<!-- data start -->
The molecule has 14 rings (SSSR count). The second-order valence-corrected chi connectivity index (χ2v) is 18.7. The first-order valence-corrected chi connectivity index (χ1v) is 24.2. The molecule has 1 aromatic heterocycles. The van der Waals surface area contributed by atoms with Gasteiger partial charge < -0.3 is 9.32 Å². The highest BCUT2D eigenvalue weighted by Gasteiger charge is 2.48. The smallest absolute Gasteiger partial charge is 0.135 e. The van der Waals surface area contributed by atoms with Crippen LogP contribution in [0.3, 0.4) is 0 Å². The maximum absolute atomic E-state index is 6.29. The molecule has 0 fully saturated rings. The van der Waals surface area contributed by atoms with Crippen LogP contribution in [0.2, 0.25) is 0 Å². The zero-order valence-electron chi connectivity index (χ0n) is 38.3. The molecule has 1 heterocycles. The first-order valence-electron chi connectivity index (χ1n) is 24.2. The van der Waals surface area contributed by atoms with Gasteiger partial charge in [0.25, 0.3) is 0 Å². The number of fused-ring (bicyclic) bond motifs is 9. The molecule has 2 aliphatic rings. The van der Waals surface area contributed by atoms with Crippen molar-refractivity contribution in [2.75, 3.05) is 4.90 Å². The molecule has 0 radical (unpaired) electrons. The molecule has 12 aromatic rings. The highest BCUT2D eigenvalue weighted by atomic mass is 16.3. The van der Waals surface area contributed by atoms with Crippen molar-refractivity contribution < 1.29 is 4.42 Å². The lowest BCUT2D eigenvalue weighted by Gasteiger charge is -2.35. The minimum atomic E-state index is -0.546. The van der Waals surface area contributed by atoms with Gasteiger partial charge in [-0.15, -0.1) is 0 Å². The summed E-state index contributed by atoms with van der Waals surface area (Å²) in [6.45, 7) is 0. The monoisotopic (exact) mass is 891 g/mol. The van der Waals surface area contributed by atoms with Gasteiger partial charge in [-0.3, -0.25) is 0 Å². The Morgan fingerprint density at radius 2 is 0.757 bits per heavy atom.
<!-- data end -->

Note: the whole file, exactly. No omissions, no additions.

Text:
The molecule has 14 rings (SSSR count). The second-order valence-corrected chi connectivity index (χ2v) is 18.7. The first-order valence-corrected chi connectivity index (χ1v) is 24.2. The molecule has 1 aromatic heterocycles. The van der Waals surface area contributed by atoms with Gasteiger partial charge < -0.3 is 9.32 Å². The highest BCUT2D eigenvalue weighted by Gasteiger charge is 2.48. The smallest absolute Gasteiger partial charge is 0.135 e. The van der Waals surface area contributed by atoms with Crippen LogP contribution in [0.3, 0.4) is 0 Å². The maximum absolute atomic E-state index is 6.29. The molecule has 0 fully saturated rings. The van der Waals surface area contributed by atoms with Crippen LogP contribution in [0.2, 0.25) is 0 Å². The zero-order valence-electron chi connectivity index (χ0n) is 38.3. The molecule has 1 heterocycles. The first-order valence-electron chi connectivity index (χ1n) is 24.2. The van der Waals surface area contributed by atoms with Gasteiger partial charge in [0.25, 0.3) is 0 Å². The number of fused-ring (bicyclic) bond motifs is 9. The molecule has 2 aliphatic rings. The van der Waals surface area contributed by atoms with Crippen molar-refractivity contribution in [2.75, 3.05) is 4.90 Å². The molecule has 0 radical (unpaired) electrons. The molecule has 12 aromatic rings. The highest BCUT2D eigenvalue weighted by atomic mass is 16.3. The van der Waals surface area contributed by atoms with Crippen molar-refractivity contribution < 1.29 is 4.42 Å². The lowest BCUT2D eigenvalue weighted by Gasteiger charge is -2.35. The minimum atomic E-state index is -0.546. The van der Waals surface area contributed by atoms with Gasteiger partial charge in [-0.15, -0.1) is 0 Å². The summed E-state index contributed by atoms with van der Waals surface area (Å²) in [6.45, 7) is 0. The monoisotopic (exact) mass is 891 g/mol. The van der Waals surface area contributed by atoms with Gasteiger partial charge in [-0.3, -0.25) is 0 Å². The Morgan fingerprint density at radius 2 is 0.757 bits per heavy atom.